TL: Writing can be a juggling act. You want to give the artist enough direction, but still leave the script open enough for them to experiment with panels, angles, etc. Also, give yourself due dates for everything (mine is usually a week or two before a comic con). I tend to be patient to a fault, because I love the process of making comics, so I’m never in a rush to see the finished project. If it wasn’t for trying to get new content out in time for cons, and Josh putting a fire under my butt, I’d probably still be on our second book. (Laughs)
IM: And where can our readers follow you and find the comics and books you have produced?
TL: Pretty much any comic shop in Michigan has Source Point Press comics in it (and the ones that don’t will have them by the end of next year). Practically any comic con or book festival in Ohio, Illinois, Indiana, or Michigan will have a Source Point Press booth, where you can not only pick up SPP merchandise, but also get it signed by the artists and writers. All of our novels are available on Amazon, Barnes & Noble, and basically anywhere you can buy books online. And, of course, there’s our website:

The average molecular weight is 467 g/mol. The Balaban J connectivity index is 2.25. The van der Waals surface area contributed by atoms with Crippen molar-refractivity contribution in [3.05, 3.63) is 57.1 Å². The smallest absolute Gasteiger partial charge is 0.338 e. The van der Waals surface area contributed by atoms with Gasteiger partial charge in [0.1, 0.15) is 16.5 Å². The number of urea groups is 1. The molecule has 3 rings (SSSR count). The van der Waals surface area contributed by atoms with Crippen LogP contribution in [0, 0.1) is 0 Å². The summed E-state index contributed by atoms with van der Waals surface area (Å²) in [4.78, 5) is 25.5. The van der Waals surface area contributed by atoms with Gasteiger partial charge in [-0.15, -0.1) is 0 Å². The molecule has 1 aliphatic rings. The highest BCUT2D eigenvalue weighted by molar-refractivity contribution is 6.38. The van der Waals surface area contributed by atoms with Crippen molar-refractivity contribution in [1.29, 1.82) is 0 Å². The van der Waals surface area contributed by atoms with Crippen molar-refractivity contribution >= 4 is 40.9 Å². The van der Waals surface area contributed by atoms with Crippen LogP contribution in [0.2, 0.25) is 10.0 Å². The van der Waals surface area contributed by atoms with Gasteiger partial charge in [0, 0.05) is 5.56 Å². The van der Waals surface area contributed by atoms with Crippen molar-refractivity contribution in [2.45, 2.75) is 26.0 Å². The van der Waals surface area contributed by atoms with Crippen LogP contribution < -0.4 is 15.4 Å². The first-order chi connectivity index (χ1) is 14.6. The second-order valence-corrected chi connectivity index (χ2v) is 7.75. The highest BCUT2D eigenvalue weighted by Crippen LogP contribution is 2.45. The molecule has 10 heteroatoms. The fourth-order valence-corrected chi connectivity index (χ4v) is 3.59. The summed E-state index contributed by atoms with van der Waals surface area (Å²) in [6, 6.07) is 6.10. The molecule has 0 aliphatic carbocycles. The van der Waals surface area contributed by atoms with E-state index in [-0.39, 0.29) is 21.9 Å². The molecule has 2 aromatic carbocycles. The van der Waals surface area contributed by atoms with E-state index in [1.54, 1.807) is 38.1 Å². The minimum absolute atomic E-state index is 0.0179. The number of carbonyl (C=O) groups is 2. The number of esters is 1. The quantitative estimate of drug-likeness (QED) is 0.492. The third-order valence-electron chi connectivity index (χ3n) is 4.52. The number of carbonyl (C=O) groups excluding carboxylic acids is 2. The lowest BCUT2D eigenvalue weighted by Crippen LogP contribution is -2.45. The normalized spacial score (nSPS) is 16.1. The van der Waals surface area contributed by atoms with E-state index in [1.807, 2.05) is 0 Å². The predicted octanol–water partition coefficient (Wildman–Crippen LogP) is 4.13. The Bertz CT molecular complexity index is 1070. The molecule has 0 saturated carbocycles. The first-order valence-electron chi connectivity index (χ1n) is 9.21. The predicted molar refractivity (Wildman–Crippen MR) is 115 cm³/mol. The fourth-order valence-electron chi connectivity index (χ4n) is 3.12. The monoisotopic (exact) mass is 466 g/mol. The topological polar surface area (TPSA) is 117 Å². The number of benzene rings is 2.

I’ll be posting about being an indy comic writer, editor, and publisher, as well as reviewing other indy comics. I’m a huge history nerd, so you’ll probably come across some history stuff on there, too.